(2001b)  cognition  hypothesis.  Whereas
Skehan’s (1998) limited capacity hypothesis
argues  for  the  single-resource  model  of
attention, Robinson’s (2001a, 2001b, 2003,
2005)  cognition  hypothesis  predicts  that
learners  are  able  to  access  multiple  and
noncompetitive  pools  of  attention.
According  to  Robinson,  there  is  not  a
trade-off  between  attention  to  accuracy  and
attention  to  complexity  of  language
production. Rather, he claims that increasing
task complexity promotes more accurate and
more  complex  language.  In  his  task
complexity  framework,  Robinson  classifies
task  complexity  into  two  dimensions:
resource-directing  and  resource-dispersing.
Robinson  (2001b)  argued  that  the  two  task
complexity  categories  identify  an  important
difference  in  the  way  these  dimensions
affect  resource  allocation  during  L2  task
performance.  He  thus  claimed  that  the
effects  of  task  complexity  in  the  two  kinds
of dimensions are very different.
 
According  to  Robinson  (2001b),
resource-directing  variables  of  task
complexity  make  greater  demands  on
attention and working memory in a way that
redirects them to linguistic resources during
task performance. Therefore, increasing task
complexity  along  resource  directing
dimensions,  for  example,  by  requiring
learners  to  use  reasoning  skills  [+reasoning
demands]  to  consider  many  elements  [-few
elements]  or  to  narrate  events  that  are
displaced in time and space [-here and now],
can  direct  learners’  attention  to  specific,
task-relevant  linguistic  features.  On  the
contrary,  resource-dispersing  variables  are
those  that  make  increased
performative-procedural  demands  on
participants’  attentional  and  memory
resources  but  do  not  direct  them  to  any
element  of  the  linguistic  system  (Robinson,
2001b,  2005).  Making  tasks  more  complex
along  resource-dispersing  dimensions,  for
instance,  by  requiring  learners  to  perform
more  than  one  task  simultaneously  [-single
task]  or  by  providing  no  prior  knowledge
support [-prior knowledge] or planning time
[-planning  time],  leads  learners  to  disperse
attention  over  many  non-linguistic  areas
during task performance.
 
Whereas  Skehan’s  limited  capacity
hypothesis  (1998)  predicts  that  increasing
the  cognitive  demands  of  tasks  would
negatively  affect  both  accuracy  and
linguistic  complexity  of  learner  production,
Robinson’s cognition hypothesis claims that
making  tasks  more  complex  in  the
resource-directing  dimensions  will  increase
linguistic  accuracy  and  complexity  (e.g.,
Robinson,  2001b,  2005,  2007a,  2011).
Robinson  also  predicts  that  increasing  task
complexity  would  encourage  learners  to
look  for  more  assistance  in  the  input  and
attend  to  linguistic  codes  that  are  required
for  task  completion  (Robinson,  2001a;
Robinson  &  Gilabert,  2007).  In  task-based
learner-learner  interaction  contexts,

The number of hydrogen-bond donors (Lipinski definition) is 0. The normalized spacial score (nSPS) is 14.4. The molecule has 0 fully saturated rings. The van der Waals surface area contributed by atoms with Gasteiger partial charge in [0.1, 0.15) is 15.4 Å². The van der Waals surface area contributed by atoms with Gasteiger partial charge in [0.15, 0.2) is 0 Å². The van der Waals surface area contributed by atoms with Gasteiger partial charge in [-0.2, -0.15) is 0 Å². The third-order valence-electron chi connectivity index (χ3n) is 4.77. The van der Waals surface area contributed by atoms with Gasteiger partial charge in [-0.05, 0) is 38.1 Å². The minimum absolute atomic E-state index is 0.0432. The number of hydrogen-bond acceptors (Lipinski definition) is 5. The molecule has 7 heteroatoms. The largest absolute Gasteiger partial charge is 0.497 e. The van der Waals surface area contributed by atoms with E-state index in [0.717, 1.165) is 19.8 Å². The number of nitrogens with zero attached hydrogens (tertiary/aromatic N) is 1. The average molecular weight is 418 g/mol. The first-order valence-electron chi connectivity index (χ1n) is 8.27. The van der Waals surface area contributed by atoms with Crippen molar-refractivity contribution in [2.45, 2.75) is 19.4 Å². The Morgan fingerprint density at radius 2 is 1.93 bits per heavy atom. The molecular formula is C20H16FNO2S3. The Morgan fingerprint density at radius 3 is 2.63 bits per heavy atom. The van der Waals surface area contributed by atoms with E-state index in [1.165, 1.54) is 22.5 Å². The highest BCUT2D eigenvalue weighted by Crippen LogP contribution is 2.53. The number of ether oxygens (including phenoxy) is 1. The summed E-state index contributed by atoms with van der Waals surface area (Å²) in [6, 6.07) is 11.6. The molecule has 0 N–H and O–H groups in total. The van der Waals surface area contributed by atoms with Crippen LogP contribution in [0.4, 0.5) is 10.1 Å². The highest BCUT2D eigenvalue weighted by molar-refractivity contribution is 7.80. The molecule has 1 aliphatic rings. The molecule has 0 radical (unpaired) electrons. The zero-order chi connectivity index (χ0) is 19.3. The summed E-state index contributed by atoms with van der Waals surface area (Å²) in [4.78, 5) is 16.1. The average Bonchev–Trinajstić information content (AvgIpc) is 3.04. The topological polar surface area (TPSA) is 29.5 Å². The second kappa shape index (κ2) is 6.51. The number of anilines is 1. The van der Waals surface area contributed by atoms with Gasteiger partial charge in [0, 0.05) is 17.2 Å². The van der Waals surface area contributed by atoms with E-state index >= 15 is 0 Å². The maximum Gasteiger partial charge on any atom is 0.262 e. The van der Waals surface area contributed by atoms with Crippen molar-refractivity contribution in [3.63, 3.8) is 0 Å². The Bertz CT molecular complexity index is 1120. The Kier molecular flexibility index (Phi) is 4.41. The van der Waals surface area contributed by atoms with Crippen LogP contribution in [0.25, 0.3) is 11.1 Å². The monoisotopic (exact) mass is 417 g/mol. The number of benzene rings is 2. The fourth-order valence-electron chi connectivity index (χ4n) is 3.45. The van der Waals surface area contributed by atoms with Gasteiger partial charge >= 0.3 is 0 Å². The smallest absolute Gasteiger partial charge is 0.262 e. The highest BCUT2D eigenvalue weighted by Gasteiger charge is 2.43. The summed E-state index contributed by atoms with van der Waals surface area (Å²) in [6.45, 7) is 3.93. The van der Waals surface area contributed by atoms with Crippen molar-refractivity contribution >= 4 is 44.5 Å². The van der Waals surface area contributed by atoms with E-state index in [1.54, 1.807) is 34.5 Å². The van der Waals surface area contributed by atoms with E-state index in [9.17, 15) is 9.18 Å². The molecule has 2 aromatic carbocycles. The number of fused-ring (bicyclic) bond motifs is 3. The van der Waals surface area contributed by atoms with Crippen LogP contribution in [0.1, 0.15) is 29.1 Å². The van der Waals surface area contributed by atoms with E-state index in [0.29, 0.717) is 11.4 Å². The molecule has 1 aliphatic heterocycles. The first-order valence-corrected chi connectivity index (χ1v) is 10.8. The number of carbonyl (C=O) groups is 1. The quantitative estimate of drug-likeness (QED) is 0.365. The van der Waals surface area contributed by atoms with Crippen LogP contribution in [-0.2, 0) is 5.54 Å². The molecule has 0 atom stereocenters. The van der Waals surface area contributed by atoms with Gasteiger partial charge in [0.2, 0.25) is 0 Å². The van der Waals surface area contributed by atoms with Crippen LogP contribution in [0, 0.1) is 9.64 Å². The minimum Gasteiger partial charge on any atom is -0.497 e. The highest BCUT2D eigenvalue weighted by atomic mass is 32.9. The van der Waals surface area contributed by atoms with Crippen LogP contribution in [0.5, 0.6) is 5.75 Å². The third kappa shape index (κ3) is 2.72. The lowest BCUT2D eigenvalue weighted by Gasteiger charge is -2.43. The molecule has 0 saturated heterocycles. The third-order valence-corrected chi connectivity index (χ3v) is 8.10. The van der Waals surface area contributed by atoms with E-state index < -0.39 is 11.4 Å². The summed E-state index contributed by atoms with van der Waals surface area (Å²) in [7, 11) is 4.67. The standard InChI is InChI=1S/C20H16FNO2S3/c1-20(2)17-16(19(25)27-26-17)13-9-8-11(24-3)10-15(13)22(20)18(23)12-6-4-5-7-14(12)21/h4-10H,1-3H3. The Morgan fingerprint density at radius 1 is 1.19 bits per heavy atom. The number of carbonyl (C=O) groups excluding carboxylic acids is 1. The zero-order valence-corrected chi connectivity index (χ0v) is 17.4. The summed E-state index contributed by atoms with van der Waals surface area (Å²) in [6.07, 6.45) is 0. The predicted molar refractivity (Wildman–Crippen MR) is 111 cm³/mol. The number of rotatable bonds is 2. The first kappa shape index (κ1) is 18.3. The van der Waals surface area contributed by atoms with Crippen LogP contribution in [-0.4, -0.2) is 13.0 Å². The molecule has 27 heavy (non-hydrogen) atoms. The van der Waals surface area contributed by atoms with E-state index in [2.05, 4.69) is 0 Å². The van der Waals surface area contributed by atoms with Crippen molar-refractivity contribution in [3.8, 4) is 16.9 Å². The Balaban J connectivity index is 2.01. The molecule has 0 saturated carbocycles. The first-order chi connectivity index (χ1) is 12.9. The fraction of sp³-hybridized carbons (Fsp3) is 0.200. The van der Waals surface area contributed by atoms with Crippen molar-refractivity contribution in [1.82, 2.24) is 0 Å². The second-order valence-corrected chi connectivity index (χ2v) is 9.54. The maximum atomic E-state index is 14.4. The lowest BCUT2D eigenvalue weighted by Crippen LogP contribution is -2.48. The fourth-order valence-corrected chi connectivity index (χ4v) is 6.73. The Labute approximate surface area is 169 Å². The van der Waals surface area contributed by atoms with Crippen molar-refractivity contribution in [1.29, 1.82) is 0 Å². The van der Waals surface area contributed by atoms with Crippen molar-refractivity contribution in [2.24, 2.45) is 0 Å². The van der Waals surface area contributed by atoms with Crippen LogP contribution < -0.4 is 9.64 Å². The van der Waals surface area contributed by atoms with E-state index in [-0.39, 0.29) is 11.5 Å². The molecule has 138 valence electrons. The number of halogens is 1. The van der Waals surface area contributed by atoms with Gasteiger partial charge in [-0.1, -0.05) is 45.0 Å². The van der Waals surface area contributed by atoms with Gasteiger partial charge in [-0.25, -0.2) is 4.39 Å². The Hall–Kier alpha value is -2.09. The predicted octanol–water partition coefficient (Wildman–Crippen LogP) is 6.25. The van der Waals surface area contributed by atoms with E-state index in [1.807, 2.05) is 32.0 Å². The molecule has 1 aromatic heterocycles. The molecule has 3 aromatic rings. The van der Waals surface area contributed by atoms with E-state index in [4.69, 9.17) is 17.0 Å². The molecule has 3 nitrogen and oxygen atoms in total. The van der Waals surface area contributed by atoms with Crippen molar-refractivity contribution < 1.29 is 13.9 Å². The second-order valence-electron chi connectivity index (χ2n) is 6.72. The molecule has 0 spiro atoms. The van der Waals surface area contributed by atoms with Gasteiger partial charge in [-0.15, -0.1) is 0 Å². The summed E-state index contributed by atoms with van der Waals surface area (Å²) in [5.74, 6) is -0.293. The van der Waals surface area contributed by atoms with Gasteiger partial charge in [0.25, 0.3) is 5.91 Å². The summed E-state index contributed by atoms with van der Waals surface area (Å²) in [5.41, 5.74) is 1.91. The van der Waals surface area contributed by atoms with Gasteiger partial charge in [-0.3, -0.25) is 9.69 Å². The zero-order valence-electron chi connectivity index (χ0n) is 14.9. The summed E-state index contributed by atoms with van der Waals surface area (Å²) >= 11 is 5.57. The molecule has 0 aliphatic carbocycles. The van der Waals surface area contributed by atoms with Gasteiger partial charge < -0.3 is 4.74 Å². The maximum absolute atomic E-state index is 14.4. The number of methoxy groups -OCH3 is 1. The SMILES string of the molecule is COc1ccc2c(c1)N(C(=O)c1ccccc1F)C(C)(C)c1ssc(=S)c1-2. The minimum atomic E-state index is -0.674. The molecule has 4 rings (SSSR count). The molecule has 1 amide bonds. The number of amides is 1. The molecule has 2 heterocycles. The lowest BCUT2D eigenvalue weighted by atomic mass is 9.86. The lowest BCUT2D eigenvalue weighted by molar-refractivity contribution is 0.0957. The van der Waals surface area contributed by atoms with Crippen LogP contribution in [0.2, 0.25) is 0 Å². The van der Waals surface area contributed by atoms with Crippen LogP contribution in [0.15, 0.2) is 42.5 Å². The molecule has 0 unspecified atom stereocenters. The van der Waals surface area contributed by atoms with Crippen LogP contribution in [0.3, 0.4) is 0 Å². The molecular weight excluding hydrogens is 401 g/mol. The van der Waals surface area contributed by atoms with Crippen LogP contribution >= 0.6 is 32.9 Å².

increasing  complexity  along  resource-
directing  dimensions  has  the  potential  to
direct  learners’  attentional  and  memory
resources  to  L2  structures,  providing
“learning opportunities” and thus ultimately
leading  to  interlanguage  development
(Robinson, 2007b, p. 23).
 
As  mentioned  above,  there  is  a  need  for
more  research  that  examines  the  effects  of
resource-directing  cognitive  factors  in  task
complexity  on  L2  language  performance.
Since  these  factors  are  the  major  source  of
contention  between  the  Trade-off
Hypothesis  and  the  Cognition  Hypothesis,

 
they warrant further scrutiny.   
 
The present study
We  undertook  a  synthesis  of  primary
research  on  the  effect  of  task  complexity,
incorporating  systematic  procedures  to
survey the research domain and quantitative
meta-analytic  techniques  to  summarize  and
interpret  study  findings.  To  the  best  of  our
knowledge,  this  is  the  first  study  to
synthesize research about task complexity in
China  using  meta-analysis.  The  research
domain was defined as all published articles
and  unpublished  dissertations  investigating
the  effects  of  task  complexity  on  Chinese
learners’  language  production.  The  study
aims to answer the following questions:
(1)  Which resource-directing variables have
been  investigated  and  what  measures  are
used  in  the  studies  on  task  complexity
according to Robinson’s TCF?
(2)  Overall, how effective is increasing task
complexity  along  resource-directing
dimensions  on  learners’  production  in
terms of measures of CALF ?
(3)  Does  modality  of  production  (oral  or
written)  make  any  difference  of  this
effect?
 
Identifying primary studies
Documents  were  accessed  electronically
through CNKI, which is usually regarded as
the  most  comprehensive  database  in  China.
The key words for the topic we used are the
following  ones:  task  complexity,  task
difficulty,  task  and  complexity,  task  and
accuracy,  task  and  fluency,  task  and  oral